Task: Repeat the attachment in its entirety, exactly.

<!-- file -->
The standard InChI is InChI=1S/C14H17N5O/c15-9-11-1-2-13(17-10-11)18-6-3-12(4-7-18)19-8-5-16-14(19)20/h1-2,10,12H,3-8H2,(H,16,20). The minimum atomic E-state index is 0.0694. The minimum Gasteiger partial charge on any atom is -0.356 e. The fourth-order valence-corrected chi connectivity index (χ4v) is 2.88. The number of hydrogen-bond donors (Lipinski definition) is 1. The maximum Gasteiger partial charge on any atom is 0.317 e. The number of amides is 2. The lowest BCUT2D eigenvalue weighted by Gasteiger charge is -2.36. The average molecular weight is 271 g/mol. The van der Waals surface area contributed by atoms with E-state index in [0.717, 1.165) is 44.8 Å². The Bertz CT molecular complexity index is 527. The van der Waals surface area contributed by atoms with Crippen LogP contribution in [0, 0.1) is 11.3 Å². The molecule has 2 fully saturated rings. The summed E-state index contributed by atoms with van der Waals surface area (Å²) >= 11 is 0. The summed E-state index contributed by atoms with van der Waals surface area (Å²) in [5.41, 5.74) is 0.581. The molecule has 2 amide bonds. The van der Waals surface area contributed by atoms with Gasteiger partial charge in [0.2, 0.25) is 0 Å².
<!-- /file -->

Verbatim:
The standard InChI is InChI=1S/C14H17N5O/c15-9-11-1-2-13(17-10-11)18-6-3-12(4-7-18)19-8-5-16-14(19)20/h1-2,10,12H,3-8H2,(H,16,20). The minimum atomic E-state index is 0.0694. The minimum Gasteiger partial charge on any atom is -0.356 e. The fourth-order valence-corrected chi connectivity index (χ4v) is 2.88. The number of hydrogen-bond donors (Lipinski definition) is 1. The maximum Gasteiger partial charge on any atom is 0.317 e. The number of amides is 2. The lowest BCUT2D eigenvalue weighted by Gasteiger charge is -2.36. The average molecular weight is 271 g/mol. The van der Waals surface area contributed by atoms with E-state index in [0.717, 1.165) is 44.8 Å². The Bertz CT molecular complexity index is 527. The van der Waals surface area contributed by atoms with Crippen LogP contribution in [0, 0.1) is 11.3 Å². The molecule has 2 fully saturated rings. The summed E-state index contributed by atoms with van der Waals surface area (Å²) >= 11 is 0. The summed E-state index contributed by atoms with van der Waals surface area (Å²) in [5.41, 5.74) is 0.581. The molecule has 2 amide bonds. The van der Waals surface area contributed by atoms with Gasteiger partial charge in [0.2, 0.25) is 0 Å².